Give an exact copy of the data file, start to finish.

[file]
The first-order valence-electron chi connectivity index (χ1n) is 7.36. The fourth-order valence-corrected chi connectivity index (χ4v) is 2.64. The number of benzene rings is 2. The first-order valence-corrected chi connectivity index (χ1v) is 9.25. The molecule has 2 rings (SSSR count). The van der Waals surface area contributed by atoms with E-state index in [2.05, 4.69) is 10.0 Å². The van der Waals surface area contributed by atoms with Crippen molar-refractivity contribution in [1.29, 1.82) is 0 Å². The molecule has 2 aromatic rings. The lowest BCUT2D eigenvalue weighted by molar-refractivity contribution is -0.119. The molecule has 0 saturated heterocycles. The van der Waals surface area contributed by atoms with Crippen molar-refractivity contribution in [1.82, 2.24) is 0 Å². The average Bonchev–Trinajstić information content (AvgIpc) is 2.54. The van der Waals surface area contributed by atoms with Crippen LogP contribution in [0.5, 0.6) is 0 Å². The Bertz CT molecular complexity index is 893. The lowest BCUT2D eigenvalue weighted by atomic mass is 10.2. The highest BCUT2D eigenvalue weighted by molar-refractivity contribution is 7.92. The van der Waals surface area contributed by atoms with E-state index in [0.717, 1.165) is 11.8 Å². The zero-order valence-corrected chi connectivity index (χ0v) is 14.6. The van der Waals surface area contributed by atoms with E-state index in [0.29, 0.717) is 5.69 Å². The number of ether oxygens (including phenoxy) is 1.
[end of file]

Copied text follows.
The first-order valence-electron chi connectivity index (χ1n) is 7.36. The fourth-order valence-corrected chi connectivity index (χ4v) is 2.64. The number of benzene rings is 2. The first-order valence-corrected chi connectivity index (χ1v) is 9.25. The molecule has 2 rings (SSSR count). The van der Waals surface area contributed by atoms with E-state index in [2.05, 4.69) is 10.0 Å². The van der Waals surface area contributed by atoms with Crippen molar-refractivity contribution in [1.29, 1.82) is 0 Å². The molecule has 2 aromatic rings. The lowest BCUT2D eigenvalue weighted by molar-refractivity contribution is -0.119. The molecule has 0 saturated heterocycles. The van der Waals surface area contributed by atoms with Crippen molar-refractivity contribution in [1.82, 2.24) is 0 Å². The average Bonchev–Trinajstić information content (AvgIpc) is 2.54. The van der Waals surface area contributed by atoms with Crippen LogP contribution in [0.5, 0.6) is 0 Å². The Bertz CT molecular complexity index is 893. The lowest BCUT2D eigenvalue weighted by atomic mass is 10.2. The highest BCUT2D eigenvalue weighted by molar-refractivity contribution is 7.92. The van der Waals surface area contributed by atoms with E-state index in [0.717, 1.165) is 11.8 Å². The zero-order valence-corrected chi connectivity index (χ0v) is 14.6. The van der Waals surface area contributed by atoms with E-state index in [0.29, 0.717) is 5.69 Å². The number of ether oxygens (including phenoxy) is 1.